In an ASIC market that plummeted nearly 45% in value last year, one top-tier vendor managed to gain market share and post revenue growth-IBM Microelectronics.
The largest ASIC supplier for two years standing chalked up $2.7 billion in ASIC revenue in 2001, more than twice that of its nearest competitor, Agere Systems Inc., according to a new
report from Gartner Dataquest, San Jose.
Though IBM's ASIC revenue grew a meager 1.2%, most of its rivals posted double-digit declines.
What's Big Blue doing right? Just about everything, analysts said.
"IBM is showing a focus on the ASIC business from a high level within the company that very few other vendors are showing right now," said Jordan Selburn, an analyst at iSuppli Corp. in San Jose.
That focus is evident in its technology as well, which has helped IBM lure a number of high-performance communications designs away from rivals in the last few years, Selburn said.
How much of IBM's ASIC revenue is derived from sales to customers outside IBM Corp.'s systems divisions has not been verified by market researchers, though IBM claims noncaptive ASIC sales in 2001 surpassed 50% of its ASIC revenue.
Its progress will be closely watched by LSI Logic Corp., which has long been the largest merchant market ASIC supplier. At $1.2 billion in revenue, LSI Logic tied NEC Corp. for third place in Data-quest's ASIC ranking.
An aggressive merchant market push sparked IBM's meteoric rise in the ASIC market, after essentially starting from scratch in the mid-1990s, analysts said.
"IBM continues to bring a lot to the party: superior fab technologies, a superior breadth of IP, and strong industry alliances," said Jerry Worchel, an analyst at In-Stat Group in Phoenix. "This is especially impressive when you consider that they were late in coming to the party when they first entered the merchant market."
Like its top-tier rivals, IBM attributes its position to creating more challenging ASIC designs that integrate more capabilities per chip, said Tim Ravey, director of design services at IBM Microelectronics' ASIC Group in Essex Junction, Vt.
"Our customers' demands have shifted toward system-on-a-chip designs with embedded controllers and more memory content based on either SRAM or DRAM," he said, noting that networking and server applications drive the bulk of IBM's ASIC business.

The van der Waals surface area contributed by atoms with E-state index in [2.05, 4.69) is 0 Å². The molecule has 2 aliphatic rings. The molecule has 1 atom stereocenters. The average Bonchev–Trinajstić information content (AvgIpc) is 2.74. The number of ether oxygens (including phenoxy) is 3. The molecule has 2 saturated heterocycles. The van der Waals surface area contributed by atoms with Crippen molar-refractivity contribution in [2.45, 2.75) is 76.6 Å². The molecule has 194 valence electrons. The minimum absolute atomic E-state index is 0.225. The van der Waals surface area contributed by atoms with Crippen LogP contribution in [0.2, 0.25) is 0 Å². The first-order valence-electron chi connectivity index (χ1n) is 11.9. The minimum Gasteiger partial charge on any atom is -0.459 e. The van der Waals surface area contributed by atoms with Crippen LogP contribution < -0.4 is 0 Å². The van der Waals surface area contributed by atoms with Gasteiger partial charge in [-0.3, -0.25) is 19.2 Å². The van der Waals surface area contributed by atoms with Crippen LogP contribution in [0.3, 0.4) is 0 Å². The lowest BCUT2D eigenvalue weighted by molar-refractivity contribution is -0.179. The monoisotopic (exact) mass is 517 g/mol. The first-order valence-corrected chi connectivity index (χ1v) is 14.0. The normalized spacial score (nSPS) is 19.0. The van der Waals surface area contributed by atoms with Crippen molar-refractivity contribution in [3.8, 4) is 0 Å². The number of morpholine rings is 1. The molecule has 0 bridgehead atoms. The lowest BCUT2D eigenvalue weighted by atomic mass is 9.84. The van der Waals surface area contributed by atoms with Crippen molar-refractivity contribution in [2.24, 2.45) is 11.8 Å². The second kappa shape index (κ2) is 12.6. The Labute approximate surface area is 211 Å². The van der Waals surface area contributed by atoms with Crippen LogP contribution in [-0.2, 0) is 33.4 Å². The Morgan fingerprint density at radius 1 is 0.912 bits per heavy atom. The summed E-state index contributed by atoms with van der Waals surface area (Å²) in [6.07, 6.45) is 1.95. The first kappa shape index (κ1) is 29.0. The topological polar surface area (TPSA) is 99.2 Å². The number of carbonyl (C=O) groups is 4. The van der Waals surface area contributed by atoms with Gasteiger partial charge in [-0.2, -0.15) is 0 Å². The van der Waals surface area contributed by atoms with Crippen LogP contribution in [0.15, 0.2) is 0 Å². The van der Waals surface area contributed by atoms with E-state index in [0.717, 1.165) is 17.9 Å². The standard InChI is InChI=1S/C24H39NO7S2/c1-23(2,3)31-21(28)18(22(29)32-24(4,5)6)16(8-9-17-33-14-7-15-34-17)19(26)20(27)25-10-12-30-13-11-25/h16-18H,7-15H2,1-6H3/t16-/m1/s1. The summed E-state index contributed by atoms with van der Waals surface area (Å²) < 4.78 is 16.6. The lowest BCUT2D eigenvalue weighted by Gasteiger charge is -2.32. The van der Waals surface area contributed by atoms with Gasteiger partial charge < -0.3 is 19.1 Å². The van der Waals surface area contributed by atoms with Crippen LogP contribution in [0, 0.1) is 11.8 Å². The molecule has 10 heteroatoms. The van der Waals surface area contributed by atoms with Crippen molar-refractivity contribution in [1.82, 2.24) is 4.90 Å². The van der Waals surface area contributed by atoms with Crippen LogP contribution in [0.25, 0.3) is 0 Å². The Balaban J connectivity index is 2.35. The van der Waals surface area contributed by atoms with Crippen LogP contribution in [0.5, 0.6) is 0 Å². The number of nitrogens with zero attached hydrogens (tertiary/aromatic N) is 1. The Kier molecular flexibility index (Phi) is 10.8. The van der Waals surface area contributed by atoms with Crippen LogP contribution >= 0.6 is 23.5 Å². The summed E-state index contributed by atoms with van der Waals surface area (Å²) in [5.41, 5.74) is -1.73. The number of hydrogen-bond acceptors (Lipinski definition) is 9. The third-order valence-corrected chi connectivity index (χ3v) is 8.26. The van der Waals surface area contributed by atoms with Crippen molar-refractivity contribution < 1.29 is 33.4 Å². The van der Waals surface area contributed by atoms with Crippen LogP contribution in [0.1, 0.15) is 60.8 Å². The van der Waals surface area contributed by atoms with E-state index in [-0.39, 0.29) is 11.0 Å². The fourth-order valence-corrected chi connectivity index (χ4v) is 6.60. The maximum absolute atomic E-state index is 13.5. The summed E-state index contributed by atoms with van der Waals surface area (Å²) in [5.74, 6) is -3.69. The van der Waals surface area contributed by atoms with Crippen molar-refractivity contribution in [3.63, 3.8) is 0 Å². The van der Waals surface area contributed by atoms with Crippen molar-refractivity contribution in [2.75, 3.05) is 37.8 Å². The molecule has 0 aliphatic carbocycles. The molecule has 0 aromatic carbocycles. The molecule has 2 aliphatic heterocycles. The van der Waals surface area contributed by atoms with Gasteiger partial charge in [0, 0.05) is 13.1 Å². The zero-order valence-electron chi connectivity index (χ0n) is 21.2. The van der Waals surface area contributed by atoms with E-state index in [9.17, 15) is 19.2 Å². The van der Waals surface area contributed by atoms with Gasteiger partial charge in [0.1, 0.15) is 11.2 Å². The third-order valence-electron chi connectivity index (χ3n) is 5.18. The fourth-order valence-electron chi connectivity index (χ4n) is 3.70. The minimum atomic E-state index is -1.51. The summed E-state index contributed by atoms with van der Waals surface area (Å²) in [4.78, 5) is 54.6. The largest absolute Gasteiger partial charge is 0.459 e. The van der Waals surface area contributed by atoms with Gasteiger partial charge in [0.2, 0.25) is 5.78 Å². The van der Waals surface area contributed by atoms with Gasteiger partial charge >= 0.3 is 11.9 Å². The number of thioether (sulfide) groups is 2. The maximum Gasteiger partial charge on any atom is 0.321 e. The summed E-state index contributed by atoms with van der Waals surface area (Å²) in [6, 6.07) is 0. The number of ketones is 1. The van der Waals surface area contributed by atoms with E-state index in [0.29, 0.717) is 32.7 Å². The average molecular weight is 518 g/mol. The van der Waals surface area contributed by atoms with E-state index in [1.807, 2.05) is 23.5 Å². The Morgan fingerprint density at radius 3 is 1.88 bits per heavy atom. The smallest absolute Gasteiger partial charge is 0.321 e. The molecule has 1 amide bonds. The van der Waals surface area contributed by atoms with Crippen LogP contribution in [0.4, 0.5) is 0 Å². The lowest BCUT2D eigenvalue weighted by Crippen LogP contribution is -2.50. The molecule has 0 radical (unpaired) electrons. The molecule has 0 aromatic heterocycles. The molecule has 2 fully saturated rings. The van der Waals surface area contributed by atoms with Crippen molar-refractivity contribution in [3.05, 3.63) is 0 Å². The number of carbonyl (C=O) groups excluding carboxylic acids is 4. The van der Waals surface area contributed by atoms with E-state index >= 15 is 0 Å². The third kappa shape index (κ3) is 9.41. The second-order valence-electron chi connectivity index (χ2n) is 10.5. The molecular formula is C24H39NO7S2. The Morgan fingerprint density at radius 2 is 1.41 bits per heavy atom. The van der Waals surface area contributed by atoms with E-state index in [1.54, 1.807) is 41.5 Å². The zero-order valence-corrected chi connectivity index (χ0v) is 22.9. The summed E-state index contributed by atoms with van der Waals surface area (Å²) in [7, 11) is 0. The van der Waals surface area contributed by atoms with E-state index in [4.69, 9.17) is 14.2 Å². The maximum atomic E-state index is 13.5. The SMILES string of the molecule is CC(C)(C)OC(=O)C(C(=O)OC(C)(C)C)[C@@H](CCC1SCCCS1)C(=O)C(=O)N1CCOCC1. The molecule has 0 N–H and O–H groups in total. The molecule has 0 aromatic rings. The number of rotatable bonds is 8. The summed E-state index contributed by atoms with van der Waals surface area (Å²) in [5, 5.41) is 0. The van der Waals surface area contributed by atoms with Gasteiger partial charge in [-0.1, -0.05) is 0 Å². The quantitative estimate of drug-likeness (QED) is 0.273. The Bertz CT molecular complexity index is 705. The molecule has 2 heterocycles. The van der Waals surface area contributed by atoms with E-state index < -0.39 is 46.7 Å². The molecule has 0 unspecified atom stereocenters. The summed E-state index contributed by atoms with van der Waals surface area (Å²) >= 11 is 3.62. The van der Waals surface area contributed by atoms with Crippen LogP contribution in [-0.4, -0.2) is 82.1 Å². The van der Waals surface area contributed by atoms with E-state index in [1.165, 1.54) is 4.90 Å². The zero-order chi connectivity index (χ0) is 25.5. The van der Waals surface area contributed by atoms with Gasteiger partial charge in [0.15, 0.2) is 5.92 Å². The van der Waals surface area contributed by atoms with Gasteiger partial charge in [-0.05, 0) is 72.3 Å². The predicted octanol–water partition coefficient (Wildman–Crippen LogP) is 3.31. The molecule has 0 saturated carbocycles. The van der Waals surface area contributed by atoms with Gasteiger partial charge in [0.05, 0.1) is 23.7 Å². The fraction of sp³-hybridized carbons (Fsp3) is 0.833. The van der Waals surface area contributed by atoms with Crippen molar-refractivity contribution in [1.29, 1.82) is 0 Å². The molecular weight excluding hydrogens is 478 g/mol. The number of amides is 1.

"Our customers are trying to integrate a higher level of functionality on a single piece of silicon. And whether the application is based on copper technology, DRAM or SRAM, or our [process technologies], we're doing things our competitors can't do, which [market research] numbers demonstrate."
Meeting the challenge
The ability to meet greater technology demands is a key reason the top four or five ASIC vendors have remained fairly closely matched over the years, even as they collectively distanced themselves from the pack.
"The biggest change we've seen is there are fewer and fewer competitors at the high end of the ASIC market," said a spokesman for LSI Logic, Milpitas, Calif. "The reason is, as the market shifts to smaller feature sizes, there's more pressure for suppliers to offer a full suite of IP, develop flexible and robust design methodologies, and maintain the engineering resources to handle the real challenging designs."
Analysts noted that the number of ASIC design starts has declined dramatically, and volume sales have also dropped. Additionally, designs are more complex, and the cost of ASIC technologies has skyrocketed.
In the '90s, there were more than 100 ASIC suppliers; today there are only about 12, In-Stat's Worchel said.
LSI Logic attributed the dramatic decline in 2001 worldwide ASIC revenue to a high concentration of business in communications applications.
"The communications space is very ASIC intensive," the LSI Logic spokesman said. "From the tail end of 2000 forward, communications has probably been as acutely affected by the [semiconductor industry] downturn as any other vertical market."
Staying on track
But the tough business climate has not altered LSI Logic's focus. Though it derives a growing share of its revenue from storage systems and standard components, the company still considers itself an ASIC contender-and, inherently, a communications company, the spokesman said.
IBM's ASIC offerings target different applications according to the processes with which they are produced, Ravey said. The company, for example, gears its 0.25-micron ASICs toward high-volume, price-sensitive applications; its 0.18-micron products for applications that require rapid production cycles; and its 0.13-micron process for high-performance, leading-edge uses.
In addition to networking and server applications, IBM is seeing more demand for its high-end technologies in "pervasive computing," such as PDAs, for which low power and high integration are especially crucial, Ravey said.
"We'll continue to proliferate our system-on-chip offerings by taking blocks of IP that are ready to be integrated," Ravey said. "We'll also continue to make investments in IP, which is integral [for success] in this space, especially for emerging applications."
In addition to continuing to offer a wide breadth of IP, supply chain management is key in the ASIC business, said John Boodhansingh, ASIC senior marketing manager at Agere Technologies Inc., Allentown, Pa.
"Our production chain strategy has always been based on a combination of third-party and internal fabs," Boodhansingh said. "So we got our supply chain systems to operate in that manner, which involves tight management of third parties, setting up ERP in conjunction with how we man our factories, and setting up electronic data transfer systems." OR